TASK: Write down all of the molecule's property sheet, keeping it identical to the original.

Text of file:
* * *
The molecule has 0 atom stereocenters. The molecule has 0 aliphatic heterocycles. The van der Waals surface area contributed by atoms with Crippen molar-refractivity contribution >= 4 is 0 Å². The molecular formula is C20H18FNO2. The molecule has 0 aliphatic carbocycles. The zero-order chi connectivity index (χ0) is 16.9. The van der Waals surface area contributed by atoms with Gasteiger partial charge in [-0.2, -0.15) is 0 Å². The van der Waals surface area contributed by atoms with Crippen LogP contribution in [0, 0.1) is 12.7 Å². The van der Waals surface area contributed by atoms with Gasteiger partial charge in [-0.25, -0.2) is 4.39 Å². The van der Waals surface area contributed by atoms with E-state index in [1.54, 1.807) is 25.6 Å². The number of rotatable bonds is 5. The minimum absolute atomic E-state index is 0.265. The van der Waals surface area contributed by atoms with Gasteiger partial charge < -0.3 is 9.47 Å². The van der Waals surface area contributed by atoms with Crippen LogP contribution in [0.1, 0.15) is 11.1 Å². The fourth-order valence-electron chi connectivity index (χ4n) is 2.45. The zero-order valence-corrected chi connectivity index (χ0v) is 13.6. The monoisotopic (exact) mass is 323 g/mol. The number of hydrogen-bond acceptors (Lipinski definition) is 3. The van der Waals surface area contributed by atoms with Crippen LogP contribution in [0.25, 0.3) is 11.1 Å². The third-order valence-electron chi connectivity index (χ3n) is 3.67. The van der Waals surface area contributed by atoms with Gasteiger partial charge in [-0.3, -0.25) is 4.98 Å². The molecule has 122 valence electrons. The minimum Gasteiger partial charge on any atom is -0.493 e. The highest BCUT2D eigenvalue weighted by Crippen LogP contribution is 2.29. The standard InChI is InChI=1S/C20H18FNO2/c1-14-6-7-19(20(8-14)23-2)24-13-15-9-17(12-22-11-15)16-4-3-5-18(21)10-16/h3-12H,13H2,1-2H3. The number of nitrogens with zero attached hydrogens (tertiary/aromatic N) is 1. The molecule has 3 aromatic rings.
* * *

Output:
The molecule has 0 atom stereocenters. The molecule has 0 aliphatic heterocycles. The van der Waals surface area contributed by atoms with Crippen molar-refractivity contribution >= 4 is 0 Å². The molecular formula is C20H18FNO2. The molecule has 0 aliphatic carbocycles. The zero-order chi connectivity index (χ0) is 16.9. The van der Waals surface area contributed by atoms with Gasteiger partial charge in [-0.2, -0.15) is 0 Å². The van der Waals surface area contributed by atoms with Crippen LogP contribution in [0, 0.1) is 12.7 Å². The van der Waals surface area contributed by atoms with Gasteiger partial charge in [-0.25, -0.2) is 4.39 Å². The van der Waals surface area contributed by atoms with E-state index in [1.54, 1.807) is 25.6 Å². The number of rotatable bonds is 5. The minimum absolute atomic E-state index is 0.265. The van der Waals surface area contributed by atoms with Gasteiger partial charge < -0.3 is 9.47 Å². The van der Waals surface area contributed by atoms with Crippen LogP contribution in [0.1, 0.15) is 11.1 Å². The fourth-order valence-electron chi connectivity index (χ4n) is 2.45. The zero-order valence-corrected chi connectivity index (χ0v) is 13.6. The monoisotopic (exact) mass is 323 g/mol. The number of hydrogen-bond acceptors (Lipinski definition) is 3. The van der Waals surface area contributed by atoms with Crippen LogP contribution in [0.25, 0.3) is 11.1 Å². The third-order valence-electron chi connectivity index (χ3n) is 3.67. The van der Waals surface area contributed by atoms with Gasteiger partial charge in [-0.3, -0.25) is 4.98 Å². The molecule has 122 valence electrons. The minimum Gasteiger partial charge on any atom is -0.493 e. The highest BCUT2D eigenvalue weighted by Crippen LogP contribution is 2.29. The standard InChI is InChI=1S/C20H18FNO2/c1-14-6-7-19(20(8-14)23-2)24-13-15-9-17(12-22-11-15)16-4-3-5-18(21)10-16/h3-12H,13H2,1-2H3. The number of nitrogens with zero attached hydrogens (tertiary/aromatic N) is 1. The molecule has 3 aromatic rings.